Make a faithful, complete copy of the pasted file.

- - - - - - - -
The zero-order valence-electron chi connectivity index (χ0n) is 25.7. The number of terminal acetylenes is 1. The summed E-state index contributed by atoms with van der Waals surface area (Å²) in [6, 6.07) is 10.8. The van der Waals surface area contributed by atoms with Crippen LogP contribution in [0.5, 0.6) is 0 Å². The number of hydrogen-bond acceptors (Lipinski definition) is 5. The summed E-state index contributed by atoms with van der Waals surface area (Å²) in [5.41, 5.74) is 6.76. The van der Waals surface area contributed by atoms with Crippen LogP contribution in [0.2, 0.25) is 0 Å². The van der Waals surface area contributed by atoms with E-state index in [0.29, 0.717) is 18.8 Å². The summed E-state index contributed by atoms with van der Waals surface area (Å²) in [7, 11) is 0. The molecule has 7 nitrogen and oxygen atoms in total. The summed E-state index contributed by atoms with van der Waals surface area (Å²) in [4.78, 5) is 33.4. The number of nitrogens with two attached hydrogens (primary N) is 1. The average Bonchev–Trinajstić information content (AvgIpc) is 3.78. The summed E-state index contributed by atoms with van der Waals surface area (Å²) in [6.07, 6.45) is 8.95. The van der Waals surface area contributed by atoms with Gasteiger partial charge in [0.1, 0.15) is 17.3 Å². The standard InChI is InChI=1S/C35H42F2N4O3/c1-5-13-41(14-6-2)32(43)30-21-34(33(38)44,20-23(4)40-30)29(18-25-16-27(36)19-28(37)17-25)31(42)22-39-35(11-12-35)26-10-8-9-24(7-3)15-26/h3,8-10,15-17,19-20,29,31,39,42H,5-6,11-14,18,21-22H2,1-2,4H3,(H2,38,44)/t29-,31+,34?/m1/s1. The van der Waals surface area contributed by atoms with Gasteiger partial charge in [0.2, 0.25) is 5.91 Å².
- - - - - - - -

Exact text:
The zero-order valence-electron chi connectivity index (χ0n) is 25.7. The number of terminal acetylenes is 1. The summed E-state index contributed by atoms with van der Waals surface area (Å²) in [6, 6.07) is 10.8. The van der Waals surface area contributed by atoms with Crippen LogP contribution in [0.5, 0.6) is 0 Å². The number of hydrogen-bond acceptors (Lipinski definition) is 5. The summed E-state index contributed by atoms with van der Waals surface area (Å²) in [5.41, 5.74) is 6.76. The van der Waals surface area contributed by atoms with Crippen LogP contribution in [0.2, 0.25) is 0 Å². The van der Waals surface area contributed by atoms with E-state index in [0.29, 0.717) is 18.8 Å². The summed E-state index contributed by atoms with van der Waals surface area (Å²) in [7, 11) is 0. The molecule has 7 nitrogen and oxygen atoms in total. The summed E-state index contributed by atoms with van der Waals surface area (Å²) in [4.78, 5) is 33.4. The number of nitrogens with two attached hydrogens (primary N) is 1. The average Bonchev–Trinajstić information content (AvgIpc) is 3.78. The summed E-state index contributed by atoms with van der Waals surface area (Å²) in [6.07, 6.45) is 8.95. The van der Waals surface area contributed by atoms with Gasteiger partial charge in [0.1, 0.15) is 17.3 Å². The standard InChI is InChI=1S/C35H42F2N4O3/c1-5-13-41(14-6-2)32(43)30-21-34(33(38)44,20-23(4)40-30)29(18-25-16-27(36)19-28(37)17-25)31(42)22-39-35(11-12-35)26-10-8-9-24(7-3)15-26/h3,8-10,15-17,19-20,29,31,39,42H,5-6,11-14,18,21-22H2,1-2,4H3,(H2,38,44)/t29-,31+,34?/m1/s1. The van der Waals surface area contributed by atoms with Gasteiger partial charge in [0.2, 0.25) is 5.91 Å².